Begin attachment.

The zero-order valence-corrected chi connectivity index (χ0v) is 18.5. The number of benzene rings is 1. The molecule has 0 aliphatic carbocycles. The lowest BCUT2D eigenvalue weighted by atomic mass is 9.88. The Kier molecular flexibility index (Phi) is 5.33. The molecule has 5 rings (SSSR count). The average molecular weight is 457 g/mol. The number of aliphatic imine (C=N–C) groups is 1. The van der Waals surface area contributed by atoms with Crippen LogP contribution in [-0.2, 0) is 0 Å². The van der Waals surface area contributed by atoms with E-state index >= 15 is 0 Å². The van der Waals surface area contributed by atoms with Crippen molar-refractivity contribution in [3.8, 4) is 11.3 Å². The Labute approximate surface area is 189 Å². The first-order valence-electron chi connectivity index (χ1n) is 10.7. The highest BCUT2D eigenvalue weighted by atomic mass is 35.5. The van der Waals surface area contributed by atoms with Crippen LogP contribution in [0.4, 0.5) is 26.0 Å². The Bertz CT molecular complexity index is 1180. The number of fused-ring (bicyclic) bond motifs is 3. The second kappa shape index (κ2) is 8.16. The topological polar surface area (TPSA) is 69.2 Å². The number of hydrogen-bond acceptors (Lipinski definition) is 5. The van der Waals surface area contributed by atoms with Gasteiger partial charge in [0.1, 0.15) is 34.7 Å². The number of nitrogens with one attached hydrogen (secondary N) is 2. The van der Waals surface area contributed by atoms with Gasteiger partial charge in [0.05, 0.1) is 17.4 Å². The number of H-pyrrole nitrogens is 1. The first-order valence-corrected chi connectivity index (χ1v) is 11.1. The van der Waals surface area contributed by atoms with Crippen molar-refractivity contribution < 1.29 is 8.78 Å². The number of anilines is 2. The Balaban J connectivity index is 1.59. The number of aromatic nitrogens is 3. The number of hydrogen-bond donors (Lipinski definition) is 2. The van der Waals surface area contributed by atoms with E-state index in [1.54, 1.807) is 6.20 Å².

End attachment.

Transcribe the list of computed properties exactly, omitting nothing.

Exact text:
The zero-order valence-corrected chi connectivity index (χ0v) is 18.5. The number of benzene rings is 1. The molecule has 0 aliphatic carbocycles. The lowest BCUT2D eigenvalue weighted by atomic mass is 9.88. The Kier molecular flexibility index (Phi) is 5.33. The molecule has 5 rings (SSSR count). The average molecular weight is 457 g/mol. The number of aliphatic imine (C=N–C) groups is 1. The van der Waals surface area contributed by atoms with Crippen LogP contribution in [-0.2, 0) is 0 Å². The van der Waals surface area contributed by atoms with E-state index >= 15 is 0 Å². The van der Waals surface area contributed by atoms with Crippen molar-refractivity contribution in [3.8, 4) is 11.3 Å². The Labute approximate surface area is 189 Å². The first-order valence-electron chi connectivity index (χ1n) is 10.7. The highest BCUT2D eigenvalue weighted by atomic mass is 35.5. The van der Waals surface area contributed by atoms with Crippen LogP contribution in [0.4, 0.5) is 26.0 Å². The Bertz CT molecular complexity index is 1180. The number of fused-ring (bicyclic) bond motifs is 3. The second kappa shape index (κ2) is 8.16. The topological polar surface area (TPSA) is 69.2 Å². The number of hydrogen-bond acceptors (Lipinski definition) is 5. The van der Waals surface area contributed by atoms with Gasteiger partial charge in [0.1, 0.15) is 34.7 Å². The number of nitrogens with one attached hydrogen (secondary N) is 2. The van der Waals surface area contributed by atoms with Gasteiger partial charge in [0.05, 0.1) is 17.4 Å². The number of H-pyrrole nitrogens is 1. The first-order valence-corrected chi connectivity index (χ1v) is 11.1. The van der Waals surface area contributed by atoms with Crippen molar-refractivity contribution < 1.29 is 8.78 Å². The number of anilines is 2. The Balaban J connectivity index is 1.59. The number of aromatic nitrogens is 3. The number of hydrogen-bond donors (Lipinski definition) is 2. The van der Waals surface area contributed by atoms with E-state index in [1.54, 1.807) is 6.20 Å².